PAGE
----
Third, in any other situation, we would condemn the destruction of private property, full stop. However, in the current situation, one group of people will affirm this unequivocally, while another group of people will give you a speech such as “riots are the language of the unheard, and we should try to understand people participating in them even if we disapprove.” Or “looting is bad, but what do you expect? These are people seeking justice!” Or “the riots wouldn’t happen if we dealt with police brutality”. Or “why are you more outraged over vandalized businesses than the lost of a human life.” To be honest, this enrages me, and I know that it enrages many of you who are reading this blog, particularly since some evangelicals are embracing this.

Let me be clear: protesting is happening because people feel unheard. Rioting and looting is happening because our society has a sizable population of anti-social barbarians that have no sense of respect for others. This is not a matter of indifference; there are looters and rioters within our communities who are using the current crisis to destroy our communities. It has been aptly stated that “civilization is a thin crust, covering a volcano”. Stable and orderly communities do not happen by accident. Rather, they are an achievement that needs to be defended from enemies. Our common moral sense should respond viscerally to this. We do not use the verse “Weep with those who weep” to turn our eyes away from the real damage that is happening to our neighbors in their communities.

I saw this with my own eyes during the protests in downtown Charleston. During the early afternoon, hundreds of protesters (with whole families and children) stood to support their Black neighbors in Charleston, demonstrating clearly that we are all united in our opposition to police brutality. During this time, the Charleston PD praised the protesters for their civility. However, during the evening, another group of people arrived. Here were a sizeable population of local and outside individuals who expressed hatred towards all things Americans. This was not merely white ANTIFA or white supremacists; rather, these were young Black men and women, yelling racist epithets. This entire group deliberately targeted stores, smashed windows, and destroyed businesses. I was shocked at this behavior because this behavior did not even occur during the Emanuel Nine shooting nor the Walter Scott case. Unfortunately, worse behavior was observed in other cities around the country (such as New York City, Los Angeles, St. Louis, Atlanta, Philadelphia, and Dallas) in which business owners who attempted to defend their property were violently assaulted.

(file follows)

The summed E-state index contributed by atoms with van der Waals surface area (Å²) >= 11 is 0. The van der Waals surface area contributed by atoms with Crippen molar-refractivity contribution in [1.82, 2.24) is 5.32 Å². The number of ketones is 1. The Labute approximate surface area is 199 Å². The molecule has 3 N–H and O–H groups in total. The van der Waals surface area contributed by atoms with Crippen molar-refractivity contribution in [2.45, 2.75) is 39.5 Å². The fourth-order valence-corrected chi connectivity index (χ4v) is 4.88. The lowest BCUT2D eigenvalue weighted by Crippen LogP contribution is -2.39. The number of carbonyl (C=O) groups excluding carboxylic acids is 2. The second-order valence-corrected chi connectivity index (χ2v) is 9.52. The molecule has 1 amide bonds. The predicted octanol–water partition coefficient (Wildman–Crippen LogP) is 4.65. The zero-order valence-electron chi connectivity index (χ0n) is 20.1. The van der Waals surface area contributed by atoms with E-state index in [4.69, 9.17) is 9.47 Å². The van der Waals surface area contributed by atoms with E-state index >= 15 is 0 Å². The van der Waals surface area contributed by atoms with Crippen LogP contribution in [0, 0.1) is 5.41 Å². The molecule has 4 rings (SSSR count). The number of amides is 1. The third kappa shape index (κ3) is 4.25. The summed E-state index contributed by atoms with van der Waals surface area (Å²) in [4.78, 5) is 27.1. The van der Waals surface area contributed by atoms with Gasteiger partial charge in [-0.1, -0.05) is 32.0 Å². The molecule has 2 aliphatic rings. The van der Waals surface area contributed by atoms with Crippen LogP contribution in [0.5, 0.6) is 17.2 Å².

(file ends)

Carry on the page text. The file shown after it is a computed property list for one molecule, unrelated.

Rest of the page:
To tell business owners that they should be more outraged by police brutality is morally repugnant. By the 8th commandment, we are commanded “to procure, preserve, and further the wealth and outward estate of others, as well as our own”. The reality is that our nearest neighbor are the ones in our communities, and we ought to unashamedly openly advocate and defend our communities based upon our love for our neighbors. Just as in the Emanuel Nine cases, our local community (black and white) volunteered our time, our money, and effort to clean up the damage caused by the looters and rioters. This is not unique to Charleston, but our neighborly love for one another is being demonstrated around the entire country. There are numerous GoFund me pages for small business owners for this reason.